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Ceiling Height/Top Plate deviation

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  • PatrickGSR94
    replied
    1/2" GB ceiling applied to 3/4" furring strips like 1x3's or 1x4's is pretty common. That's 1.25".

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  • cellophane
    replied
    Originally posted by MPwuzhere View Post
    How do you get 1.25" difference? 5/8" Sheathing over 5/8" Gyp? Thought most homes the gyp bd is attached directly to the trusses so a 12' ceiling is in reality 11'-3/8"?
    1/2" GWB is typical in residential (IRC)
    5/8" GWB is typical in commercial (IBC)
    a lot of rated assemblies require metal furring / resilient channel in addition to the gyp which adds an extra 1/2" - 7/8"

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  • PatrickGSR94
    replied
    As far as the ceiling tag goes, if the finish is really applied directly to the structure, as is the case in most residential construction, or some light commercial wood-frame construction, I just use a ceiling tag that has the type mark and then "B.O. Structure". Bottom of Structure. No need to list the height since the ceiling installer doesn't have to measure the height. He just puts the gyp directly up to the truss or joist. I prefer this over having long, strung out ceiling height dimensions in my tag i.e. 11'-10 1/2" no thank you. That takes up way too much room on my ceiling plans.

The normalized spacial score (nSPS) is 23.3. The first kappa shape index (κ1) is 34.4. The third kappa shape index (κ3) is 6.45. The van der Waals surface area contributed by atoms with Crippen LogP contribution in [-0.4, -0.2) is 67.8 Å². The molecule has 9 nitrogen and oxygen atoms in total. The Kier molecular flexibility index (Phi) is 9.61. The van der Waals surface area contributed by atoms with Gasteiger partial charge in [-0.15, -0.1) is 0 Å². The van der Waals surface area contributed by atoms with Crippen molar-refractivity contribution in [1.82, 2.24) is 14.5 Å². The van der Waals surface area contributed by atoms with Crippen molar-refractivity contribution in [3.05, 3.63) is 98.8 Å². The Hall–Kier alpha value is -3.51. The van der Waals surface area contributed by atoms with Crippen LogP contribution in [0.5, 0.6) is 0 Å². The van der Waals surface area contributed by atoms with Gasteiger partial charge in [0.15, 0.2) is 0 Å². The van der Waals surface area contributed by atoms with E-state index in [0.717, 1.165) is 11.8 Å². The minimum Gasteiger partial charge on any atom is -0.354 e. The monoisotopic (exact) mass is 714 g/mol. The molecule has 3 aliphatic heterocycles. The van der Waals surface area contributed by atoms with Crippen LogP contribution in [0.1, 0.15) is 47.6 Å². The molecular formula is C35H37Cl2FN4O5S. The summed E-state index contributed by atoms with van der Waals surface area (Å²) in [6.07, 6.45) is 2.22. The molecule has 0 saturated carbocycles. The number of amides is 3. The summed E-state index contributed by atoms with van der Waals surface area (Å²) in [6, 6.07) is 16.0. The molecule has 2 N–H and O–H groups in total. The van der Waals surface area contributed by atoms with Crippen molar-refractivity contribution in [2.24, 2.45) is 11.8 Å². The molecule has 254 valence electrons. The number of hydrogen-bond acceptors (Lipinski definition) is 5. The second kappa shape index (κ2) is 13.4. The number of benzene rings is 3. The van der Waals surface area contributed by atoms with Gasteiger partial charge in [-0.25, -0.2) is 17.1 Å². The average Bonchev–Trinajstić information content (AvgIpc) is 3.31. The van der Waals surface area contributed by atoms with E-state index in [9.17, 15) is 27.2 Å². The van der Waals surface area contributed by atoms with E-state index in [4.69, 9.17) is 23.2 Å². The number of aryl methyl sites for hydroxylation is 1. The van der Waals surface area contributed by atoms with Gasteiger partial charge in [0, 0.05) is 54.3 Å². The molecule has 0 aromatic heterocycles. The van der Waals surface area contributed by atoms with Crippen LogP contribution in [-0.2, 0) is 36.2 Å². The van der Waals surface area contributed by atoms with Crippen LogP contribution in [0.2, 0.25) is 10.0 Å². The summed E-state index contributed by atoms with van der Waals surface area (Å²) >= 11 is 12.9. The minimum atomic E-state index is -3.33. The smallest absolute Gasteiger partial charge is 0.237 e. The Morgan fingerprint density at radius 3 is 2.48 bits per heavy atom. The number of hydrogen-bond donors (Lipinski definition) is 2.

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  • Charles Karl
    replied
    AFF seems to have morphed into a nominal term similar to 2x4. In any event, a contractor knows what needs to be done and will install ceilings using accepted construction tolerances.

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  • MPwuzhere
    replied
    How do you get 1.25" difference? 5/8" Sheathing over 5/8" Gyp? Thought most homes the gyp bd is attached directly to the trusses so a 12' ceiling is in reality 11'-3/8"?

    Leave a comment:


  • Twiceroadsfool
    replied
    Its an issue on Concrete and Metal Pan, because of how we tend to model and document finishes. For us, at least. We model Slabs down from the level, and finishes up. So the ceiling height is NEVER "AFF." Its "above the level."

    We had to have ALL KINDS of meetings about this recently, because a lot of architects just get in the habit of writing "AFF" and then we have to explain: Well, okay, but were going to RFI just about every concrete section, floor transition, and so on. Because of things are marked as AFF, and the finishes are all assumed to be flat, flush, and level, its a BIG change to a lot of the concrete work... All over a note that doesnt even need to be present.

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  • cellophane
    replied
    Originally posted by Twiceroadsfool View Post
    The project im working on right now had quite a big issue, over certain items being marked as "AFF" even though they were tagged off the level. With various finish thicknesses on the floors, it created some pretty decent complexities, concrete work wise. And for what? Because weve always tagged things as "AFF?"